The Importance of Reminders (And How to Make a Reminder That Works)

    No matter how well you set up your todo list and calendar, you aren’t going to get things done unless you have a reliable way of reminding yourself to actually do them.

    Anyone who’s spent an hour writing up the perfect grocery list only to realize at the store that they forgot to bring the list understands the importance of reminders.

    Reminders of some sort or another are what turn a collection of paper goods or web services into what David Allen calls a “trusted system.”[1]

    A lot of people resist getting better organized. No matter what kind of chaotic mess, their lives are on a day-to-day basis because they know themselves well enough to know that there’s after all that work they’ll probably forget to take their lists with them when it matters most.

    Fortunately, there are ways to make sure we remember to check our lists — and to remember to do the things we need to do, whether they’re on a list or not.

    In most cases, we need a lot of pushing at first, for example by making a reminder, but eventually we build up enough momentum that doing what needs doing becomes a habit — not an exception.

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    From Making Reminders to Building Habits

    A habit is any act we engage in automatically without thinking about it.

    For example, when you brush your teeth, you don’t have to think about every single step from start to finish; once you stagger up to the sink, habit takes over (and, really, habit got you to the sink in the first place) and you find yourself putting toothpaste on your toothbrush, putting the toothbrush in your mouth (and never your ear!), spitting, rinsing, and so on without any conscious effort at all.

    This is a good thing because if you’re anything like me, you’re not even capable of conscious thought when you’re brushing your teeth.

    The good news is you already have a whole set of productivity habits you’ve built up over the course of your life. The bad news is, a lot of them aren’t very good habits.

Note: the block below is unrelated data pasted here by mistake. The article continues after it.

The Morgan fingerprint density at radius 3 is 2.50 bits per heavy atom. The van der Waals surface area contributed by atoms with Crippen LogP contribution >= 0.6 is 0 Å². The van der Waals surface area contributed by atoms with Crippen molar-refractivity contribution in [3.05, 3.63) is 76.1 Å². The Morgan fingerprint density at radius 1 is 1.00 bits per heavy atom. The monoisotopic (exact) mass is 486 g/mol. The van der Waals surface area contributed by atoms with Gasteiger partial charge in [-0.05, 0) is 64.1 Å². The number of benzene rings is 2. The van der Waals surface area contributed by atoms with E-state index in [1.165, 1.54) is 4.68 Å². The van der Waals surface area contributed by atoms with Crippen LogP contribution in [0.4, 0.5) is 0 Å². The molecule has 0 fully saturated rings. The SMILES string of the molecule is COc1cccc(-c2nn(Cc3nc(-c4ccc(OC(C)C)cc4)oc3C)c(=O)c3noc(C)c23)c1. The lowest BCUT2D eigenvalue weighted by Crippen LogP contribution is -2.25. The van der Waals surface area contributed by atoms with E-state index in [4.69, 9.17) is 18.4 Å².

That quick game Frogger to “loosen you up” before you get working, that always ends up being 6 hours of Frogger –– that’s a habit. And as you know, habits like that can be hard to break — which is one of the reasons why habits are so important in the first place.

    Once you’ve replaced an unproductive habit with a more productive one, the new habit will be just as hard to break as the old one was. Getting there, though, can be a chore!

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    The old saw about anything you do for 21 days becoming a habit has been pretty much discredited, but there is a kernel of truth there — anything you do long enough becomes an ingrained behavior, a habit. Some people pick up habits quickly, others over a longer time span, but eventually, the behaviors become automatic.

    Building productive habits, then, is a matter of repeating a desired behavior over a long enough period of time that you start doing it without thinking.

    But how do you remember to do that? And what about the things that don’t need to be habits — the one-off events, like taking your paycheck stubs to your mortgage banker or making a particular phone call?

    The trick to reminding yourself often enough for something to become a habit, or just that one time that you need to do something, is to interrupt yourself in some way in a way that triggers the desired behavior.